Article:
The speckled trout bite in Lake Pontchartrain can be finicky. Anglers who target these fish know that it’s all about timing. There’s one fishing destination that saltwater anglers depend on that is tried and true. The 5-mile train bridge known simply as the Trestles is, and probably will be for years to come, the #1 destination for North Shore anglers who are looking to catch big specks.
I recently took a trip with Taylor Valois of Slidell to the iconic hot-spot and found that not much has changed at the bridge. It’s still a challenge to pick up on a specific pattern but the fish we caught were all quality fish. We started our day bright and early and found ourselves plowing through the fog to get to the drawbridge. We knew we were in for a tough day when we didn’t get a hit for the first 1/2 hour of the trip. We were using Shu-Shu Marsh Minnows and I decided to think outside the box and switch over to something that mimicked the shrimp in the water. I started throwing a Shu-Shu Marsh Craw on a 3/8 oz. jig head and within 5 minutes the first speck was flopping in the ice chest. We worked our way south on the west side of the bridge and earned 2 more before sliding under the bridge to cast along the east side. Their boat traffic was less dense and the tide was starting to fall. Taylor guided the boat back towards the North Shore but all we could manage was a 15” trout just as a train passed over the bridge. We finished our day fishing the west side of the bridge north of the drawbridge and picked up two more.
All fish were caught on the Marsh Craw in Gunmetal. It was a tough day but was expected with the warmer temps. Taylor says that he believes the trout will group up better with the falling water temperatures. “When we see those temps in the 60’s – that’s usually when you’ll see those specks in more of a pattern,” Valois says.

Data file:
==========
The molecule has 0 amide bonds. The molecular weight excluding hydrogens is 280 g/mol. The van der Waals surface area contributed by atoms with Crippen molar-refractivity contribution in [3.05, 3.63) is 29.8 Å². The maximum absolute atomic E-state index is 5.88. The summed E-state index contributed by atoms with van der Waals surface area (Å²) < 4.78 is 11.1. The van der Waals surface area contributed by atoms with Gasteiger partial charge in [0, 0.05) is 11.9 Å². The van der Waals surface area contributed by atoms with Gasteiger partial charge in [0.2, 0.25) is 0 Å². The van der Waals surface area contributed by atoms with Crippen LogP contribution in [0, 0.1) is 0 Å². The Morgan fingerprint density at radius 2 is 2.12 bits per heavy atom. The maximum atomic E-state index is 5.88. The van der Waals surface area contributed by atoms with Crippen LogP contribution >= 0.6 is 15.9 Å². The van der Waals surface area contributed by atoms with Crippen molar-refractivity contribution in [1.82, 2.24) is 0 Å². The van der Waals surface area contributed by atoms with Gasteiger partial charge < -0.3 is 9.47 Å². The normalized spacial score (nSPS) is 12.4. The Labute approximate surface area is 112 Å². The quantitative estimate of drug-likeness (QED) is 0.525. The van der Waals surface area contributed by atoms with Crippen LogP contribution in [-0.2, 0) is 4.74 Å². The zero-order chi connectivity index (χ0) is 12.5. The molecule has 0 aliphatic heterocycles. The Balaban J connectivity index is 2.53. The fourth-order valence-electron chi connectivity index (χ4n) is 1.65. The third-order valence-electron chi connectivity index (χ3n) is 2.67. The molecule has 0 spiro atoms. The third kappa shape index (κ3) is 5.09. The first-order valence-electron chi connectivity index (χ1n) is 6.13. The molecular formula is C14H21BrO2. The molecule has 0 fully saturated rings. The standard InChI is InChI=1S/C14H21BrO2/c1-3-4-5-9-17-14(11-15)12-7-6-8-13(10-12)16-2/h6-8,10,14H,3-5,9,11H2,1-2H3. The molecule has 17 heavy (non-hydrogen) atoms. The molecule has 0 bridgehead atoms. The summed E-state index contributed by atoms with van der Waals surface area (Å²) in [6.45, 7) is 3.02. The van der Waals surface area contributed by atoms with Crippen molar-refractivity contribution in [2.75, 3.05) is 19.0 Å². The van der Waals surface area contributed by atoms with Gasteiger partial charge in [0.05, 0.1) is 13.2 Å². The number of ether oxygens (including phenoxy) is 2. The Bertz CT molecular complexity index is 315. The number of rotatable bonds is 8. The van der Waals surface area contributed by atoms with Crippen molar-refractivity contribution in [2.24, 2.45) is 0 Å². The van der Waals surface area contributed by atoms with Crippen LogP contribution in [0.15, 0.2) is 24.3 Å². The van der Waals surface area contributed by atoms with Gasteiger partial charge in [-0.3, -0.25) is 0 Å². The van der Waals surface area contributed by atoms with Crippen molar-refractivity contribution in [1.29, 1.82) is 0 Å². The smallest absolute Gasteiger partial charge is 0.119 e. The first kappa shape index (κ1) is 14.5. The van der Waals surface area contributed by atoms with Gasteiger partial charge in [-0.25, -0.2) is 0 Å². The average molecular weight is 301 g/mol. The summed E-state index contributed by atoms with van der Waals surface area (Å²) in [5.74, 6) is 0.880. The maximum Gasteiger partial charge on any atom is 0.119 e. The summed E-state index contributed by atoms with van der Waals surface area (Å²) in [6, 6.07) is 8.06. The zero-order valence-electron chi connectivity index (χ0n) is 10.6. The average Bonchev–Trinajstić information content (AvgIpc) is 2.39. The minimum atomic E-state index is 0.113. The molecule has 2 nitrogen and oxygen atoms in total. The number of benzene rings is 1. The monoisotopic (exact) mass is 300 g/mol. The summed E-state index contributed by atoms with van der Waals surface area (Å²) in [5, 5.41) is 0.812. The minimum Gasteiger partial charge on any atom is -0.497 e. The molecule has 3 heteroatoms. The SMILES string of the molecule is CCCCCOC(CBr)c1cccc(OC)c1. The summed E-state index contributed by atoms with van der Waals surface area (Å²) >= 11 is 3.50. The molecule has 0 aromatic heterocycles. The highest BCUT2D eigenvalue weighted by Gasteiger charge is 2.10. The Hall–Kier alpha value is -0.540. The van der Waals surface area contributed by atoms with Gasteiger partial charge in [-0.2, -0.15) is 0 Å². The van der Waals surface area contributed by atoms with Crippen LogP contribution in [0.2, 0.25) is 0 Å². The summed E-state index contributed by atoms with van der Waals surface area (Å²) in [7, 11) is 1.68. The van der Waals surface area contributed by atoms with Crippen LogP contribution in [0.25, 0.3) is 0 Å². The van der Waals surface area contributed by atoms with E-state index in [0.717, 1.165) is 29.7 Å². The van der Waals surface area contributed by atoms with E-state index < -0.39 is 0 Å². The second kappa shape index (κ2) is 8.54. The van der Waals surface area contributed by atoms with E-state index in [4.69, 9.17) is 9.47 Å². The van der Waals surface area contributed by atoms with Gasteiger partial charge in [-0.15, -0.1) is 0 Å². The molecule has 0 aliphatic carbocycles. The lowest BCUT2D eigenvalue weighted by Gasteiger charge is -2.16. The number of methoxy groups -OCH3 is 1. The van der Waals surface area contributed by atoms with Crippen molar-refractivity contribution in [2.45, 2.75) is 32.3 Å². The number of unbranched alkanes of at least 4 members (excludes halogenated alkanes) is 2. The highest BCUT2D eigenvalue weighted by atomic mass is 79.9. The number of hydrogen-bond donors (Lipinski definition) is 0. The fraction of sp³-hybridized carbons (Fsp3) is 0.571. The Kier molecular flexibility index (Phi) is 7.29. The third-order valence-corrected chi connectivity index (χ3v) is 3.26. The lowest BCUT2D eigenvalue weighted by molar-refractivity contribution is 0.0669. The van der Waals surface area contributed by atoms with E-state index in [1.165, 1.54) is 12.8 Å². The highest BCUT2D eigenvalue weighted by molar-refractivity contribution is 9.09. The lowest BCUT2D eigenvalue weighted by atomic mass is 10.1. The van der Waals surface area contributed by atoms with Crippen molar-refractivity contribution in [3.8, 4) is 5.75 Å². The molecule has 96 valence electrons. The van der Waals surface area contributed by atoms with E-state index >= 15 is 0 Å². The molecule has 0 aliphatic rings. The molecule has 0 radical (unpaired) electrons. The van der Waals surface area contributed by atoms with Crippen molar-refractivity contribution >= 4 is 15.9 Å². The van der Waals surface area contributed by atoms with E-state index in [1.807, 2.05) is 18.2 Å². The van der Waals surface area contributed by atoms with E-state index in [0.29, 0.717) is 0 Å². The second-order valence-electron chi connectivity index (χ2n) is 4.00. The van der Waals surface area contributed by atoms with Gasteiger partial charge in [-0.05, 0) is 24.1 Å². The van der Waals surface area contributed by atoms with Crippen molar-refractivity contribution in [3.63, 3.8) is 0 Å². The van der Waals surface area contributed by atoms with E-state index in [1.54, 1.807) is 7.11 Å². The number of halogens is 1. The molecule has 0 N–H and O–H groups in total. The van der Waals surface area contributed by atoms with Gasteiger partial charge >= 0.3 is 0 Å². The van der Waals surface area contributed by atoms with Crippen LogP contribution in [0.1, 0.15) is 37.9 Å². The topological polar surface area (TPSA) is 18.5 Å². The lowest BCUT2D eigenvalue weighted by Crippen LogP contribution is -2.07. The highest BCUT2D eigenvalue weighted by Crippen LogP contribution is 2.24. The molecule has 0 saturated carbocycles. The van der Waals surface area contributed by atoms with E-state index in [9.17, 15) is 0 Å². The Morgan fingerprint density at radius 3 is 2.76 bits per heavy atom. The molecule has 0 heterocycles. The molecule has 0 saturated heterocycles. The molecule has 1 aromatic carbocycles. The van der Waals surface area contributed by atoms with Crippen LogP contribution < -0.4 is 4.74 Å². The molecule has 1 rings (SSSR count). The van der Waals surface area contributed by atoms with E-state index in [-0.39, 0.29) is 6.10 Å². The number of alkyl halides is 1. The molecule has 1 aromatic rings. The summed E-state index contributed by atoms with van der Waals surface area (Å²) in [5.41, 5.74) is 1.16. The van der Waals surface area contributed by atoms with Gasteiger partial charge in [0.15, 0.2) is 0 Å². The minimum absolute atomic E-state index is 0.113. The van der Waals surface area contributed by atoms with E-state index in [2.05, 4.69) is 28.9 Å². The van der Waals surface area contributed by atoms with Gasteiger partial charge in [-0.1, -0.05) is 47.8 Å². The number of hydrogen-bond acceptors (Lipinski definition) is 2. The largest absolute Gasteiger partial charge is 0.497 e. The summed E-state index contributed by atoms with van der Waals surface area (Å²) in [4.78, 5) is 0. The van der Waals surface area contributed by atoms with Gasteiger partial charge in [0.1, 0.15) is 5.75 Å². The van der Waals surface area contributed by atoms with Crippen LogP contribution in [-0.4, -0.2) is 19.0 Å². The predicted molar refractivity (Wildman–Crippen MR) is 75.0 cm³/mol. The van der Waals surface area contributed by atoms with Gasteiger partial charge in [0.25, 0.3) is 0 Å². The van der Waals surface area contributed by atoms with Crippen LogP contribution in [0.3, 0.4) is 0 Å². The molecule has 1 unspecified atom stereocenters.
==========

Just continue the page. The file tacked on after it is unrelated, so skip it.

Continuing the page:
Cool fronts can pose a problem to anglers especially those who fish on the day after a front. Ray Miller and his friend, Neil Landry, know this all too well but decided to make a trip to the Tchefuncte River anyway. On top of the bluebird skies Ray says the conditions were windy. “All my spots are on the river, so windy conditions make fishing rather tough,” he says. The friends started jigging the main river in 18’-20’ of water but were catching them 9’ down along the tree-tops from fallen trees. The bite was tough with many small fish but the team put some heavy fish in the boat. “We caught several throwbacks, but my partner caught a couple of real hammers,” Ray says. The team caught all their fish on micro-jigs in Electric Chicken and black, green, and chartreuse.
Specks and Bass
Roger Sissac of Pearl River fishes the Eden Isles canals often. He made a trip in search of some bass and specks which are common for the canals around this time. He started throwing a buzz-bait along the shoreline in the canals. “It was a small gold bladed clacker with a white skirt,” Sissac says. Roger was able to manage 4 keeper bass but no trout. He then decided to make a run to the Trestles in search of trout where he was able to put 12 keepers in the box using a tandem Shu-Shu Slug rig in the Victory Red Color.
Pearl Rivers Singles Circuit held its end of the year 2-day Classic at Poole’s Bluff and Crawford’s Landing. Terry Jones rallied on the second day to come out on top by bringing in a total of 5 fish that weighed 14.12 lbs. Jones finished with a 2-day total weight of 24.8 lbs. In second place was Bobby Dampier who brought in a two-day total weight of 21.5 lbs. Daniel Schommer took third place with a total of 20.14 lbs.
The final tournament of the 2017 season for Bass Assassins was held at the Tchefuncte River and it was Jimmy Dorris who came out on top with a 5-fish tournament limit weighing 9 lbs. 2 oz. In second place was Josh Endman who caught 5 fish that weighed 6 lbs. 14 oz. Richard Bennett managed 3 fish but it was enough to place third with a weight of 5 lbs. 12 oz. Alex Duggan brought in a beautiful 4 lb. 10 oz. largemouth bass to win the big fish division.
(Keith Lusher Jr. writes a weekly column. For more info, visit NorthshoreFishingReport.com.Contact Keith at firstname.lastname@example.org.)